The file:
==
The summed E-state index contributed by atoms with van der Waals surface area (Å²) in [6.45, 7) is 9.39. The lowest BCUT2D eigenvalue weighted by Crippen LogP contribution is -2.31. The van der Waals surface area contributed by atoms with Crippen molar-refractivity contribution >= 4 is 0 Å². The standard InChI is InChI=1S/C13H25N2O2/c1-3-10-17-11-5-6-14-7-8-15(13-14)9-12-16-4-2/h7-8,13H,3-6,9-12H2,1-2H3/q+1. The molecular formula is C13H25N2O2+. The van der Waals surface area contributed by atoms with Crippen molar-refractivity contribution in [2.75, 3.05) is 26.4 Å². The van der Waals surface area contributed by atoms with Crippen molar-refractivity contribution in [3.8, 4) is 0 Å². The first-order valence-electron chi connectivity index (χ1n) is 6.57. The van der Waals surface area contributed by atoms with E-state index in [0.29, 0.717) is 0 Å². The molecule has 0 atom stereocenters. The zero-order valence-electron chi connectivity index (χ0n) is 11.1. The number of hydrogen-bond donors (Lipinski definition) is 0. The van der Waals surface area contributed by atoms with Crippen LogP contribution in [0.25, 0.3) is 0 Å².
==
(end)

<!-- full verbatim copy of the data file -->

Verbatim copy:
The summed E-state index contributed by atoms with van der Waals surface area (Å²) in [6.45, 7) is 9.39. The lowest BCUT2D eigenvalue weighted by Crippen LogP contribution is -2.31. The van der Waals surface area contributed by atoms with Crippen molar-refractivity contribution >= 4 is 0 Å². The standard InChI is InChI=1S/C13H25N2O2/c1-3-10-17-11-5-6-14-7-8-15(13-14)9-12-16-4-2/h7-8,13H,3-6,9-12H2,1-2H3/q+1. The molecular formula is C13H25N2O2+. The van der Waals surface area contributed by atoms with Crippen molar-refractivity contribution in [2.75, 3.05) is 26.4 Å². The van der Waals surface area contributed by atoms with Crippen molar-refractivity contribution in [3.8, 4) is 0 Å². The first-order valence-electron chi connectivity index (χ1n) is 6.57. The van der Waals surface area contributed by atoms with E-state index in [0.29, 0.717) is 0 Å². The molecule has 0 atom stereocenters. The zero-order valence-electron chi connectivity index (χ0n) is 11.1. The number of hydrogen-bond donors (Lipinski definition) is 0. The van der Waals surface area contributed by atoms with Crippen LogP contribution in [0.25, 0.3) is 0 Å².